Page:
A theatre is a sacred place for those of us who make it our home.  And, it can be a dangerous place for those who don't respect its power.  For example, pulling down a traveler (the curtain that moves across the stage) from running around the stage, can fall onto someone and hurt them badly and possibly break bones.  There are things plugged in all over the perimeter of the stage that performers could trip on and cause many issues.  Even the light fixtures that hang above the performers could fall, if not secured properly, onto a performer and cause catastrophic injuries.

Therefore, safety issues are essential and necessary.  Those that don't need to be backstage don't need to be.  Running is absolutely prohibited.  Safety procedures and checks are done on a regular basis.

And . . . what about the performers?

Those who are working and volunteer to work with students must have a criminal record/vulnerable sector police check.

The theatre is a great place but must be respected.  It is an amazing place that is steeped in traditions.  Some of which we still keep near and dear to our hearts and belief systems. However, there are some that have been historical rules, that might not be followed and believed as closely.

Do you believe in superstitions?  In the theatre world, it is believed from the performers or producers of theatrical pieces, that they can be taken away in a moment.  Either people won't love your show and you will get canceled, or you are replaced by a better actor, or, yes something superstitious has happened and you have lost your job.  Therefore, they don't take a chance.  The following superstitions are known to most theatre people.

  • break a leg - Could have a variety of possible origins. It may come from the ancient Greek practice of stomping feet instead of applauding, the Elizabethan term for bowing (to break the leg), the Vaudevillian practice of keeping actors just barely offstage (to break the leg of the curtain was to enter the playing space, and thus, get paid).
  • bad dress good show - Actors swear by this term and believe that a bad dress rehearsal means they will have a great show.
  • ghost light on stage - To scare off the theatre ghosts, many theatres will have a light, typically upstage centre, to ward off any ghosts that may be lingering.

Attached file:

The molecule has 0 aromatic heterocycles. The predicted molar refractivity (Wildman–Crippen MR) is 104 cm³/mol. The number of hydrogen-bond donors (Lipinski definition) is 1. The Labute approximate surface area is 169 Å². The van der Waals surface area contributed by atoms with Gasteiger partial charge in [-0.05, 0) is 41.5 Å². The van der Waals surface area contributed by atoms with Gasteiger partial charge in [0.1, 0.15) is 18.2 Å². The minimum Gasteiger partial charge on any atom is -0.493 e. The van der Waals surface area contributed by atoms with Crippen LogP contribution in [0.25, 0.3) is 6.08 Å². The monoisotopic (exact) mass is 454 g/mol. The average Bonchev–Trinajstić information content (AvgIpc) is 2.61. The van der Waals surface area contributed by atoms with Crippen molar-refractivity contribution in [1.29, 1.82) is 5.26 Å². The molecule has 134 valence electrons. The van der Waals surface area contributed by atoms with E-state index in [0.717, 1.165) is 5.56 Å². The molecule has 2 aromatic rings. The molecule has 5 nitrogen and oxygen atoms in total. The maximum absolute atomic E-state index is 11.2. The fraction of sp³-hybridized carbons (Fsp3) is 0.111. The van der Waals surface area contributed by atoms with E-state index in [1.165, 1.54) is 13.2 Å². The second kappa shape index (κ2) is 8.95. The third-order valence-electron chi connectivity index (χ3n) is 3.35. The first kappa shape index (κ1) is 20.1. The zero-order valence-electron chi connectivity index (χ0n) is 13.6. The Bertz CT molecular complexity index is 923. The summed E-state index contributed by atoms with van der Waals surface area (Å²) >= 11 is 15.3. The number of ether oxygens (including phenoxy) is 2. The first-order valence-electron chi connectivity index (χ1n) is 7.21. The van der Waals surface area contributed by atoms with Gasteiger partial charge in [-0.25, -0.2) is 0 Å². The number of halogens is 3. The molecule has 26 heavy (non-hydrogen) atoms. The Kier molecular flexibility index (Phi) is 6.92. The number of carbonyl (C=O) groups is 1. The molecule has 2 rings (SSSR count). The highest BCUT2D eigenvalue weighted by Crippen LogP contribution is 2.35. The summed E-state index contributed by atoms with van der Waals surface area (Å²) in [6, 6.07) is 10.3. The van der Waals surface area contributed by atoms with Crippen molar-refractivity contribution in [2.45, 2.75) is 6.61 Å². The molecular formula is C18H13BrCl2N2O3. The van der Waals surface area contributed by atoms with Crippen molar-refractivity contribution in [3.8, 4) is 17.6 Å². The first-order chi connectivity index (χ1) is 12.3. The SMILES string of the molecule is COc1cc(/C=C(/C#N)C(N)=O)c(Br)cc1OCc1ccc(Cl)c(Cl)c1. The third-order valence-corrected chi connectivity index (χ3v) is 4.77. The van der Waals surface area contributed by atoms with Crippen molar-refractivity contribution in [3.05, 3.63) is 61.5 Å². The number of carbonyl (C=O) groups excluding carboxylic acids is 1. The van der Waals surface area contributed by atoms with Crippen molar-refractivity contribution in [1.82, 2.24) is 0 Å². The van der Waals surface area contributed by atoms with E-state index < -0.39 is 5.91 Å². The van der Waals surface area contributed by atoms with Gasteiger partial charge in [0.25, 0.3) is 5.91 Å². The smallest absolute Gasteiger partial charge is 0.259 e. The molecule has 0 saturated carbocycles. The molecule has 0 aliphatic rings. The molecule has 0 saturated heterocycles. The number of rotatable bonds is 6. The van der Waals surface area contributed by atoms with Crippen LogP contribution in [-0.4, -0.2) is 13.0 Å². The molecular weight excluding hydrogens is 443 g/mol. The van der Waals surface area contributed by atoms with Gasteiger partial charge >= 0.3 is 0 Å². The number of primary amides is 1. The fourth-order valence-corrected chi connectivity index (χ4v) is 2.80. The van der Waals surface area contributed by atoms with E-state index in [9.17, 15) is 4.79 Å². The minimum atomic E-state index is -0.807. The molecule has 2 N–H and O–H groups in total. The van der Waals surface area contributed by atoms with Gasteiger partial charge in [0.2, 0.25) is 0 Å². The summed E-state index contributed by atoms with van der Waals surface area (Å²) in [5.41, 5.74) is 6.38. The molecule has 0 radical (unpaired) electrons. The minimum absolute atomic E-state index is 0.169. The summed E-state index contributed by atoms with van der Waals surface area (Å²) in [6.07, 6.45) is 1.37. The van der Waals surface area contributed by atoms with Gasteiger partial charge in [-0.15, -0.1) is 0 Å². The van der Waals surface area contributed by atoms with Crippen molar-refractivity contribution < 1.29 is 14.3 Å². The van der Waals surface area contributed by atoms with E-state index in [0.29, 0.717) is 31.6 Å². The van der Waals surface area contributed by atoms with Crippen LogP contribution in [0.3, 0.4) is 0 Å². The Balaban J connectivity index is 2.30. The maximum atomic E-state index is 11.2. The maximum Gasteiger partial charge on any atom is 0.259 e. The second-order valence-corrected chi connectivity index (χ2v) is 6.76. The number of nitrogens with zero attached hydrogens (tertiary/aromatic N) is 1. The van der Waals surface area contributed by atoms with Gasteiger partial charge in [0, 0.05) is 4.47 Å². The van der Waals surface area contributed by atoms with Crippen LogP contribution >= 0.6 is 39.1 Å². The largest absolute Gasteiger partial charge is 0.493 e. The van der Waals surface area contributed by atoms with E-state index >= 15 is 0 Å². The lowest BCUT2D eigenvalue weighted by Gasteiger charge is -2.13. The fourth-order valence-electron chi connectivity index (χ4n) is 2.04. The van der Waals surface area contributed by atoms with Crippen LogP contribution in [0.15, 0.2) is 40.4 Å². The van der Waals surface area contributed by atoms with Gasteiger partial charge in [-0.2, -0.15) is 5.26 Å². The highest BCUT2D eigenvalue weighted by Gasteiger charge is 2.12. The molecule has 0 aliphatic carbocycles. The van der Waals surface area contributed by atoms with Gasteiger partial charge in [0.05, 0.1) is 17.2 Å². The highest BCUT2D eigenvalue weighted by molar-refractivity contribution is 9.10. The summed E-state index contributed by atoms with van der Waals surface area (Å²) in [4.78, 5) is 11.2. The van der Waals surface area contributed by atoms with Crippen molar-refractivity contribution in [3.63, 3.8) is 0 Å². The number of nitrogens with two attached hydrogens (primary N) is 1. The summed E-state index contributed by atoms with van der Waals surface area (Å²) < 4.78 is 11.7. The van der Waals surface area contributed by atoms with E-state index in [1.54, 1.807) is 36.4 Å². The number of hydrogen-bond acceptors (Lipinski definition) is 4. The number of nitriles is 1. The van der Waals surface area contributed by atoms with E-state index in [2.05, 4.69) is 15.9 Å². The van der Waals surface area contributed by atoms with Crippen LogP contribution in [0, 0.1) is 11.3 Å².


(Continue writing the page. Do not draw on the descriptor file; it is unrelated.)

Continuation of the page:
• saying or not saying Macbeth on stage - a curse that dates back to the 17th century. Some believe that the play’s fictional incantations—“Double, double toil and trouble…” etc.,—are authentic examples of witchcraft, and therein lies the danger of speaking the title out loud.
  • wearing blue - Wearing blue is considered unlucky.  It is really believed that actors didn't wear blue because the color blue was expensive to dye material and therefore the superstition was born.
  • not wearing peacock feathers or real jewelry - These banned items are said to cause forgotten lines, broken set pieces, and more live-performance disasters.
  • no whistling on stage - This seemingly silly rule actually has its roots in safety; in the early days of large-scale stage productions, backstage crews communicated through whistling.  They didn't have headsets etc, so by whistling stage crew know when to drop a backdrop etc.  It is believed that sets could accidentally fall if you whistled communicating in error.
  • sleep with your script under your pillow - The practice is said to help actors learn their lines faster and not forget lines.
  • flowers at a performance - Claiming that gift prior to the start of a performance is said to cause a lackluster show.  So please give flowers after the show.

Is there anything real to these superstitions? and which ones do you believe in and live by . . . or do you?

 

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